In recent days, news sources have extensively covered the Panama Papers — an enormous financial leak which revealed information about the shell corporations of scores of global elites. However, I have issues with anyone who wants to extrapolate the information leak’s impact cross-nationally as well as the coverage style of the International Consortium of Investigative Journalists (ICIJ).
Many people have pointed to the fact that the prime minister of Iceland stepped down after being named in the papers. They argue the reaction in Iceland shows how serious it is to face implication in the newspapers. However, any such conclusion is deeply flawed.
Iceland is a unique country, and to understand the prime minister’s quick response to the Panama Papers, we must understand how the country reacted to the 2008 financial crisis. Unlike the United States, Iceland chose to harshly prosecute crony relationships between the financial sector and the government, jailing dozens of bankers.
For this reason, relationships between the government and the financial sector are obviously an extremely touchy issue in Iceland. Accordingly, it’s unsurprising that a politician’s implication in shady financial dealings would result in public outcry and his decision to step down.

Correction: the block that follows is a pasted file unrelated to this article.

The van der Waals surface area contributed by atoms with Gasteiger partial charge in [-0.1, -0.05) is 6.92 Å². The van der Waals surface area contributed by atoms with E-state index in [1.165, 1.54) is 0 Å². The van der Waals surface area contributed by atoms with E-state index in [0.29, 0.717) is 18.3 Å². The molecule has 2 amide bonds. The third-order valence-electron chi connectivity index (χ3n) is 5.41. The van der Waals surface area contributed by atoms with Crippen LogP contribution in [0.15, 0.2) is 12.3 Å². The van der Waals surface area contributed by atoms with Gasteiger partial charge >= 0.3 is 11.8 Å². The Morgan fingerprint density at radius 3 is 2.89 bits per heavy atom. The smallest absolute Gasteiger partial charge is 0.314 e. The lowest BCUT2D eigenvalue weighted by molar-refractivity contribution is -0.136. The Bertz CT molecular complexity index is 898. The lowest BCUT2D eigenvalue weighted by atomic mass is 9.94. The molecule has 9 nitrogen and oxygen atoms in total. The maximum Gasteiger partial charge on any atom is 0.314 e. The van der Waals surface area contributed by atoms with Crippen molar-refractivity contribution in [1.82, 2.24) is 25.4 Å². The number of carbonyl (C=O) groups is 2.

However, we cannot extrapolate the Icelandic prime minister’s reaction in order to predict how other world leaders will respond to implication in the Panama Papers. For example, I hardly think the revelation of shady dealings will lead to meaningful change somewhere like Russia or Saudi Arabia.
Misguided international comparisons aside, the Panama Papers also represent a failure in journalistic practices. The leaks dramatize
offshoring finances. Instead of a frank discussion about legal principles and disclosing financial information, ICIJ favored videos with images of guns, drugs and money. In a video online, it even published anecdotes about kidnapping and pedophilia.
This practice stands in stark contrast to that of something like Wikileaks, a “not-for-profit” site which unassumingly leaks raw documents and leaves readers and journalists to interpret them.
Frankly, the public should seek to get information about the Panama Papers directly rather than being forced to rely on articles by self-promoting journalistic entities.
The sensationalism of the Panama Papers is a dangerous development in journalism. Disturbingly, coverage is both reporting on and creating the news. Furthermore, it’s preying on the general public’s misunderstanding of financial issues — if people buy into the hype, it could have serious political consequences when they start demanding that their leaders react in certain ways.
In this case, the ICIJ is less of a “Global Muckraker” (as they sometimes call themselves) and more like yellow journalism. Overall, I’m deeply disappointed in how the media has handled the Panama Papers and how we’ve reacted to them.
Jasper Johnson welcomes comments at [email protected]